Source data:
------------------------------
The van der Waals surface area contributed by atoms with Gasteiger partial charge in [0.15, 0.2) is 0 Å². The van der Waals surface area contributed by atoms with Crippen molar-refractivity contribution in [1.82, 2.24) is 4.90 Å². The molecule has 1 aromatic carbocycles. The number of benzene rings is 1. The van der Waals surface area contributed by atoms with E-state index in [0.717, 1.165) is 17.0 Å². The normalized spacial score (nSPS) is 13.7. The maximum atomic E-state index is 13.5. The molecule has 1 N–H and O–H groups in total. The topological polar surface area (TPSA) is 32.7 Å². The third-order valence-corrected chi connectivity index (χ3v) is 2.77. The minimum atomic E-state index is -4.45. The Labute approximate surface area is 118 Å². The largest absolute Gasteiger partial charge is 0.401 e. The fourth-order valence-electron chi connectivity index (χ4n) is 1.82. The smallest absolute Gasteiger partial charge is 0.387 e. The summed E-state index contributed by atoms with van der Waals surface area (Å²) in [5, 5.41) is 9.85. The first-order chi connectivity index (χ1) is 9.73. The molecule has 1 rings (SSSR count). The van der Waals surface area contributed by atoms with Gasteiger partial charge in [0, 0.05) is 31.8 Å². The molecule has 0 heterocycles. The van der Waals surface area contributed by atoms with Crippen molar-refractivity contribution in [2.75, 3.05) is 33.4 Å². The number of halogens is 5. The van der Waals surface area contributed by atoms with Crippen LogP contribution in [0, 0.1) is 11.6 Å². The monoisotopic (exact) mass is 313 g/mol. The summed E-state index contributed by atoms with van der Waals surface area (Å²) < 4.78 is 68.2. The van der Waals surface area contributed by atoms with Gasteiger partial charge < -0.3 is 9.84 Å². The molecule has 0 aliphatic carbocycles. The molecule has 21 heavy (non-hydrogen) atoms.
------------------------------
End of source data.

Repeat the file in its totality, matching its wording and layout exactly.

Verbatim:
The van der Waals surface area contributed by atoms with Gasteiger partial charge in [0.15, 0.2) is 0 Å². The van der Waals surface area contributed by atoms with Crippen molar-refractivity contribution in [1.82, 2.24) is 4.90 Å². The molecule has 1 aromatic carbocycles. The number of benzene rings is 1. The van der Waals surface area contributed by atoms with E-state index in [0.717, 1.165) is 17.0 Å². The normalized spacial score (nSPS) is 13.7. The maximum atomic E-state index is 13.5. The molecule has 1 N–H and O–H groups in total. The topological polar surface area (TPSA) is 32.7 Å². The third-order valence-corrected chi connectivity index (χ3v) is 2.77. The minimum atomic E-state index is -4.45. The Labute approximate surface area is 118 Å². The largest absolute Gasteiger partial charge is 0.401 e. The fourth-order valence-electron chi connectivity index (χ4n) is 1.82. The smallest absolute Gasteiger partial charge is 0.387 e. The summed E-state index contributed by atoms with van der Waals surface area (Å²) in [5, 5.41) is 9.85. The first-order chi connectivity index (χ1) is 9.73. The molecule has 1 rings (SSSR count). The van der Waals surface area contributed by atoms with Gasteiger partial charge in [0, 0.05) is 31.8 Å². The molecule has 0 heterocycles. The van der Waals surface area contributed by atoms with Crippen molar-refractivity contribution in [2.75, 3.05) is 33.4 Å². The number of halogens is 5. The van der Waals surface area contributed by atoms with Crippen LogP contribution in [0, 0.1) is 11.6 Å². The monoisotopic (exact) mass is 313 g/mol. The summed E-state index contributed by atoms with van der Waals surface area (Å²) < 4.78 is 68.2. The van der Waals surface area contributed by atoms with Gasteiger partial charge < -0.3 is 9.84 Å². The molecule has 0 aliphatic carbocycles. The molecule has 21 heavy (non-hydrogen) atoms.